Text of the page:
• Would you recommend participating in a clinical trial?

  • Should I consider not having any new type of treatment at this time?

  • What will happen if I choose not to have second-line treatment?

  • If I’m worried about managing the costs related to my cancer care, who can help me with these concerns?

  • Who can help me understand what aspects of my care are covered by my insurance?

If you and your doctor decide on second-line treatment, you may consider asking the following questions:

  • How is this treatment different from the first-line treatment I had?

  • What is the goal of this treatment? Is it to remove all of the cancer, help me feel better, or both?

  • What are the potential risks and benefits of the treatment?

  • What are the possible side effects of this treatment, both in the short term and the long term?

  • What success rate does this second-line treatment have for my type of cancer?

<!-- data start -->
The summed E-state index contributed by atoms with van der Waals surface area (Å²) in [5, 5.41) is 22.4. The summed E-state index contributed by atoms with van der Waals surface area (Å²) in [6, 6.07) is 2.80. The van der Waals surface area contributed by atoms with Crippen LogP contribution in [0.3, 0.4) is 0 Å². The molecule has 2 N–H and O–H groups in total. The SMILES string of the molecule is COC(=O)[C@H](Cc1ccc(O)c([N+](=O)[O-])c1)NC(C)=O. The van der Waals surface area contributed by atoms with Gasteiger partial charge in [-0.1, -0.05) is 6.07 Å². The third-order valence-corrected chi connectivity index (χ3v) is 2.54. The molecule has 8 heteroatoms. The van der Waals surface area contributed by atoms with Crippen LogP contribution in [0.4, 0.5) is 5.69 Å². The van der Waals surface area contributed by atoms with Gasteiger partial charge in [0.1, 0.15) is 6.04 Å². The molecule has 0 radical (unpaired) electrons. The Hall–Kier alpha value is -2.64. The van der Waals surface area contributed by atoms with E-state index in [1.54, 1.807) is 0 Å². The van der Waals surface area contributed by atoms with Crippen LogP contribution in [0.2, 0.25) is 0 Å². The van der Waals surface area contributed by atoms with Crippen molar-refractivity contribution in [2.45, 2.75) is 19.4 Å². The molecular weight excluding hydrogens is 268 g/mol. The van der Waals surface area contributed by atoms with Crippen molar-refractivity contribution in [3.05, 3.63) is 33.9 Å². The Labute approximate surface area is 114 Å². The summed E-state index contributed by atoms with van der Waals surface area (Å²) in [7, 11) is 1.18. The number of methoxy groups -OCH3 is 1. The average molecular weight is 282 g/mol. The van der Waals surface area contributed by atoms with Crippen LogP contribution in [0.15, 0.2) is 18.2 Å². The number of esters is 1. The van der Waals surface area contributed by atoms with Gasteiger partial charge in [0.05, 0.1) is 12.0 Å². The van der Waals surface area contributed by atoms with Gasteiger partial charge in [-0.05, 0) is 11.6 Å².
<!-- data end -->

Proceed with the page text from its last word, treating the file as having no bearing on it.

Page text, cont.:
• What is the expected timeline for my treatment plan?

  • Do I need to start treatment right away?

  • What is the chance my cancer will recur (come back) after this treatment?

  • Will I need to receive this treatment in the hospital, or can I receive it in a doctor’s office or clinic?

  • How much experience do you have using this treatment for my type of cancer?

  • Where can I find more information about the treatment you are recommending?

Find more questions to ask the doctor.

Considering a clinical trial